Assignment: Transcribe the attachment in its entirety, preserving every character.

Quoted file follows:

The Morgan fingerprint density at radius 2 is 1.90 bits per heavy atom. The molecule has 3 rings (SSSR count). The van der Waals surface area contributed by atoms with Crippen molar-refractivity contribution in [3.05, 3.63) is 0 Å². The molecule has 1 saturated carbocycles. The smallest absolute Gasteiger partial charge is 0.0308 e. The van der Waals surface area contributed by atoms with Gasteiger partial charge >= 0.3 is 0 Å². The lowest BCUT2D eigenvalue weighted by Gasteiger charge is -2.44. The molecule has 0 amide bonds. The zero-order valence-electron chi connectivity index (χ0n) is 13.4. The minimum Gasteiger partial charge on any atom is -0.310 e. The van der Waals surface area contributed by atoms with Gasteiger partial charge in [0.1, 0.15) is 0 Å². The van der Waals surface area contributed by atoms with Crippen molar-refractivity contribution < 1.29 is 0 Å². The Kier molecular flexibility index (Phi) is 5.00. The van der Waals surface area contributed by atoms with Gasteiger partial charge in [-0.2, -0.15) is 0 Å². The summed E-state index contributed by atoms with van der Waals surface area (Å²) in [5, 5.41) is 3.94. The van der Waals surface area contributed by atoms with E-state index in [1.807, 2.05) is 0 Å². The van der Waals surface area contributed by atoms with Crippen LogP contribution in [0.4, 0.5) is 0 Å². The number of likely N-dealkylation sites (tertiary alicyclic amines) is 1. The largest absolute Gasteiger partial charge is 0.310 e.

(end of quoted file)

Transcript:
The Morgan fingerprint density at radius 2 is 1.90 bits per heavy atom. The molecule has 3 rings (SSSR count). The van der Waals surface area contributed by atoms with Crippen molar-refractivity contribution in [3.05, 3.63) is 0 Å². The molecule has 1 saturated carbocycles. The smallest absolute Gasteiger partial charge is 0.0308 e. The van der Waals surface area contributed by atoms with Gasteiger partial charge >= 0.3 is 0 Å². The lowest BCUT2D eigenvalue weighted by Gasteiger charge is -2.44. The molecule has 0 amide bonds. The zero-order valence-electron chi connectivity index (χ0n) is 13.4. The minimum Gasteiger partial charge on any atom is -0.310 e. The van der Waals surface area contributed by atoms with Gasteiger partial charge in [0.1, 0.15) is 0 Å². The van der Waals surface area contributed by atoms with Crippen molar-refractivity contribution < 1.29 is 0 Å². The Kier molecular flexibility index (Phi) is 5.00. The van der Waals surface area contributed by atoms with Gasteiger partial charge in [-0.2, -0.15) is 0 Å². The summed E-state index contributed by atoms with van der Waals surface area (Å²) in [5, 5.41) is 3.94. The van der Waals surface area contributed by atoms with E-state index in [1.807, 2.05) is 0 Å². The van der Waals surface area contributed by atoms with Crippen LogP contribution in [0.4, 0.5) is 0 Å². The number of likely N-dealkylation sites (tertiary alicyclic amines) is 1. The largest absolute Gasteiger partial charge is 0.310 e.